> Analyzing rtl8723d_config_1000000_noflow.dms
> Signature: 0x8723ab55
> Data len:  41
> len=1   offset=00f4,{ 01 }
> len=2   offset=00f6,{ 81 00 }
> len=2   offset=00fa,{ 12 80 }
> len=16  offset=000c,{ 04 50 00 00 50 c5 ea 19 e1 1b fd af 5b 01 a4 0b },UART_CONFIG
> len=1   offset=00d9,{ 0f }
> len=1   offset=00e4,{ 08 }
> Seems like Realtek really defines memory offsets in this file and they can be defined in various different ways.
wow, that is interesting - I was wondering why they called it "offset"
instead of "config_id" (or something similar)

> So 00f4,{ 01 00 00 00 05 50 00 00 } defines the whole PCM settings for interface 1 and 2. And 00f4,{ 01 } + 00f6,{ 81 00 } + 00fa,{ 12 80 } is the same PCM settings, but with only pieces of it defined.
> This also means a 000c,{ 04 50 00 00 50 } for just setting the baud rate is as valid if flow control defaults to off and all other values are actual defaults. So code inside hciattach_rtk.c is also kind faulty on how it handles the flow control bit. It works if the config files all have offset 000c in it, but if not, then they are going funky.
> Since these are efuse settings, I really wonder if there is just a HCI vendor command to read out the defaults and we use that to compare. And what I would really like to know is what these settings are suppose to change. Since even for USB, we are actually not even applying them.
the idea with the vendor command to read out existing memory is interesting

based on the code in "btrtl.c" it seems that we are applying the
settings from the config blob.
we are simply appending it at the end of the "firmware patch", see [1]

> Anyway, I am certain that for Realtek UART devices, we just want to specify max-speed DT property like we do with the others. And then maybe a flow-control DT property to control that one (following what nfcmrvl.txt does). We can use the rtlfw tool that I wrote to extract the values from Realtek provided config files. Frankly the PCM settings we have to deal with as well at some point. But that is also missing for Broadcom and others.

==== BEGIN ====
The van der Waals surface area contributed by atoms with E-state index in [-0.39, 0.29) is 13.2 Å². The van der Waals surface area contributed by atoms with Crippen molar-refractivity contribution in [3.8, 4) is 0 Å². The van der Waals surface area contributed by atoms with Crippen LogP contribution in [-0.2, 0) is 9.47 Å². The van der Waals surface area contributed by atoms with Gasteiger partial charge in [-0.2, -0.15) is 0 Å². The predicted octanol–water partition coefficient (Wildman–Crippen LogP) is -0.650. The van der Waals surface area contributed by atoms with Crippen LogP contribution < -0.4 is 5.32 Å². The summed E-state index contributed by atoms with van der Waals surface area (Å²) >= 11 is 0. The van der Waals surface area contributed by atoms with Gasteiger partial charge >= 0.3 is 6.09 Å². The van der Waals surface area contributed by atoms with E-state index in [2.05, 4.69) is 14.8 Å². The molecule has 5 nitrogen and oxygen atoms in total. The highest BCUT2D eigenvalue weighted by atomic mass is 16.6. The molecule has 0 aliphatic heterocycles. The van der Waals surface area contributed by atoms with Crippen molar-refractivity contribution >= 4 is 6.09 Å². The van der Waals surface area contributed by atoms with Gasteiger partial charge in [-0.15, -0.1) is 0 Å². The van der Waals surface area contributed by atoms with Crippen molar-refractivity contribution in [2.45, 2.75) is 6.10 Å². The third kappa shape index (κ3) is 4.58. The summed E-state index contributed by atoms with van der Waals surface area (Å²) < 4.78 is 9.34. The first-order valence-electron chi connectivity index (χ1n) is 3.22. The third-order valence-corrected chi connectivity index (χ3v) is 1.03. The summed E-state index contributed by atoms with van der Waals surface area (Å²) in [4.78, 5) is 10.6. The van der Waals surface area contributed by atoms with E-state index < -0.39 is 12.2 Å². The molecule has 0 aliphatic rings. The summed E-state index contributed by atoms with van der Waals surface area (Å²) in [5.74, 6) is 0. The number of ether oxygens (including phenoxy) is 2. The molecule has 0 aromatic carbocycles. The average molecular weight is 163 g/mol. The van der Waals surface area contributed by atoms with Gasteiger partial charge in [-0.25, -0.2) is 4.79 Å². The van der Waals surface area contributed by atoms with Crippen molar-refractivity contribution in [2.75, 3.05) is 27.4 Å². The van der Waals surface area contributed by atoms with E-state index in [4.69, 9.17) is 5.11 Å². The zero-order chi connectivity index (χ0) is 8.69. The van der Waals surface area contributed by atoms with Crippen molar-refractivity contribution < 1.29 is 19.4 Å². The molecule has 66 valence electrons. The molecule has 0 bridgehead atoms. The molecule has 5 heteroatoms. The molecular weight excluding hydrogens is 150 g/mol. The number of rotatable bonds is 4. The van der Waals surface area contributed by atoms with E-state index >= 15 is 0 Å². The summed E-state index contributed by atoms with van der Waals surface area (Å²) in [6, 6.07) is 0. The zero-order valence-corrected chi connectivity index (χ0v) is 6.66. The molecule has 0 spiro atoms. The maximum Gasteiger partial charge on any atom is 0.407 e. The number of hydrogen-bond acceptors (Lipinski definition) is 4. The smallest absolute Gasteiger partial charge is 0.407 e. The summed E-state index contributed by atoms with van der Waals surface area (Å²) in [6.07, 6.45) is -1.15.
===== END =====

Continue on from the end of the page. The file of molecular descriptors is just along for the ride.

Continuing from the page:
just to make sure I understand you correctly: would you generate the
config blob in-memory (in a function in btrtl.c) and hardcode all
unknown bits (the reserved bits in the UART config entry for example)
or would you mandate that a config blob is present (so
request_firmware can fetch it) for "high-speed" operation?

for PCM: I cannot test that anyways since the Amlogic platform does
not have audio support yet

> Also if there is no config file, we should be able to just assume no flow control, 115200 baud rate and H:5 as protocol. That means that almost all chips will just work. They are just slow since we do not deal with the max-speed setting.
my problem so far was that uploading the firmware patch without
appending a config blob (see [1]) broke the UART communication (it was
not 115200 baud as before, and I also tried other speeds such as
1500000 and 1000000 baud - neither worked)
however, extracting the existing values from the efuse using a vendor
command might give a hint why (maybe they are fallling back to some
exotic baudrate in that case, etc...)

> At the end of the day, this is the same as for Broadcom and ACPI vs DT. This should be no different. The only bit nasty part is that this is H:5 as protocol and we have not really abstracted that one nicely to just have a tiny hci_rtl.c for vendor specific pieces.
yes, you already suggested that I should start making that re-usable
(this is still on my TODO-list)


[0] https://github.com/NextThingCo/rtl8723ds_bt/blob/master/rtk_hciattach/hciattach_rtk.c#L2742
[1] https://elixir.free-electrons.com/linux/v4.14.11/source/drivers/bluetooth/btrtl.c#L377